When Jamie Kellock arrives in Lima, Peru, her first priority will be settling Jessica Phoenix’s Pan American Games veteran, Pavarotti, into his South American digs. But when things quiet down after the Canadian eventing team’s arrival, Kellock will make a beeline to the dressage arena, where she’ll slip out of her role as the Olympian’s head groom and into one she’s held even longer—sister of Lindsay Kellock, who is riding at her first major games for Canada.
“Honestly, that’s what I’m looking forward to most—just seeing Lindsay compete,” said Jamie, 24. “Lindsay has worked so hard for this and for so long. I’m just so excited for her and so proud of what she’s accomplished.”
Five years Jamie’s senior, Lindsay admits she always acted “a little too cool” to hang out with her younger sibling at the barn. They started riding together at Sunnybrook Stables in Toronto, which was managed at the time by their mom, Jennifer Kellock; their aunt, Sue Bundy; and Lindsay’s godmother, Olympic dressage rider Ashley Holzer.
Jennifer’s professional riding career mostly ended after having children, but her two daughters picked up where she left off. Lindsay, 29, took to riding as soon as she could clamber into a saddle and by the age of 12 had committed to dressage, but at first, Jamie preferred the view from the barn aisle to the one in the irons.
When she finally caught the horse bug around 8, it was of a different strain.
“Right from the beginning, Jamie was not having it with dressage,” Lindsay said with a laugh. “She was a lot more gutsy than I was. She would jump anything. I remember one time I was teaching her how to canter and the horse decided he was going to take off and jump a jump on his run back to the barn. And she thought it was funny!”
Jamie admits that she never cared much for dressage. As for her sister’s lack of “guts,” however, she vehemently disagrees.
“Lindsay is SO brave! She rides all the babies and super-hot young horses, and she’s not afraid at all. She probably thinks I’m a little crazy for wanting to do eventing, but that’s fair,” Jamie said with a laugh.
Despite differences in discipline, the Kellock sisters have followed similar career tracks. Both skipped college to dive into their equestrian careers, despite mild protests from their parents. Lindsay spent a few years as a working student to two-time Olympic dressage rider Jacquie Brooks and seven years as Holzer’s groom and barn manager.
Jamie made two runs at the North American Junior and Young Rider Championships, earning team bronze in 2014, all while grooming for Phoenix, who she’s trained with since her early teens.
“We couldn’t afford to do it any other way,” Lindsay said. “We didn’t have money behind us, so we had to work for it. Our parents have always been insanely supportive. They bought us our first horses, but then they basically said, ‘If you really want to make a living at this, you have to go out and make it work.’ ”
The sisters are managing to do just that. After two years running her own training business, Lindsay will compete at the Pan Ams aboard Chloe Gasiorowski’s 11-year old Hanoverian mare Floratina (Fidertanz 2—Rubina, Rubin Royal OLD). Since pairing up, they’ve yet to score below a 70 percent, and given that Lindsay has two additional Fédération Equestre Internationale-level mounts—Sebastien and Final Cut—she hopes her days representing Canada on an international stage are just beginning.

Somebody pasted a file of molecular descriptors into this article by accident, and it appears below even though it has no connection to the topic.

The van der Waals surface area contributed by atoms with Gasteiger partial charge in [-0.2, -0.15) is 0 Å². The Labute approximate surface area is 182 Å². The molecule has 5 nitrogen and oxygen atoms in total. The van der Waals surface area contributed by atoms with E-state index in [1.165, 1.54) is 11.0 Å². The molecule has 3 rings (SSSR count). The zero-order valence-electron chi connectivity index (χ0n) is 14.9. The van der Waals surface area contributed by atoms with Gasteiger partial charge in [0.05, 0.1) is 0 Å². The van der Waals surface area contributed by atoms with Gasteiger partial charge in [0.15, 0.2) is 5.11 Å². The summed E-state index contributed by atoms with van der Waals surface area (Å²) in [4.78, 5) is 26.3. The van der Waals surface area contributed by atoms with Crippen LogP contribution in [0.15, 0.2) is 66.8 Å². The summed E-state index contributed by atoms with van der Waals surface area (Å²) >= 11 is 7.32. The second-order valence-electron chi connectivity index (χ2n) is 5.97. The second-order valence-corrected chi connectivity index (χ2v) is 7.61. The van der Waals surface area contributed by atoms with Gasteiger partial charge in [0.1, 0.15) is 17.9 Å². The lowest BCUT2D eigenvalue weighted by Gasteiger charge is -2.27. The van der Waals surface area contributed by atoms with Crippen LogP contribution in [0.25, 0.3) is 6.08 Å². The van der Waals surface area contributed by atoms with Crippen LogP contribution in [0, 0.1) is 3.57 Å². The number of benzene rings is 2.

Jamie, meanwhile, finds herself in much same position Lindsay was in at her age, spending most of her time bringing along Phoenix’s youngsters and conditioning her competition mounts. But she also has some promising prospects of her own. She hopes to move her Irish Sport Horse Summer Bay up to the three-star level later this summer.
When the two sisters talk shop, Lindsay’s advice to her younger sibling stays consistent—be patient.
“I will always tell her, ‘Get as much experience as you can, no matter what you’re doing, before going out on your own,” Lindsay said. “Whether you’re grooming or just being in a top professional’s barn, there’s no experience like that. I groomed at the Olympics in Hong Kong and London, at the Las Vegas World Cup, and I have to say now as a competitor going to my first major games, I know exactly what to expect. There are going to be times when you’re going to feel like, ‘When is this ever going to happen?’ I stayed at Ashley’s for seven years, and there were times when I didn’t know if I was ever going to get there.
“My advice, again and again, is just keep working hard and keep going at it,” Lindsay concluded. “Immerse yourself in those atmospheres with professionals, learn from them, and it will come.”
Jamie won’t be the only one on the Kellock family tree immersed in the professional atmosphere at Lima this year: Hanna Bundy, the sisters’ cousin, is coming as Lindsay’s groom. Bundy grew up eventing with Jamie and is only pinch-hitting for Lindsay’s usual help.
As both young women stand ringside to cheer Lindsay on, they’ll be watching not just as family, and not just as staff, but as riders who see Lindsay’s story as a road map to success. Although Jamie jokes that the jury’s still out on just how trustworthy that map is.
“Because of both our schedules, I don’t actually get to lesson with Lindsay very much, but the running joke is that’s not by accident,” Lindsay said with a laugh. “I keep telling her that we have to see how Pan Ams go, then maybe, if she does well, she can start coaching me.”
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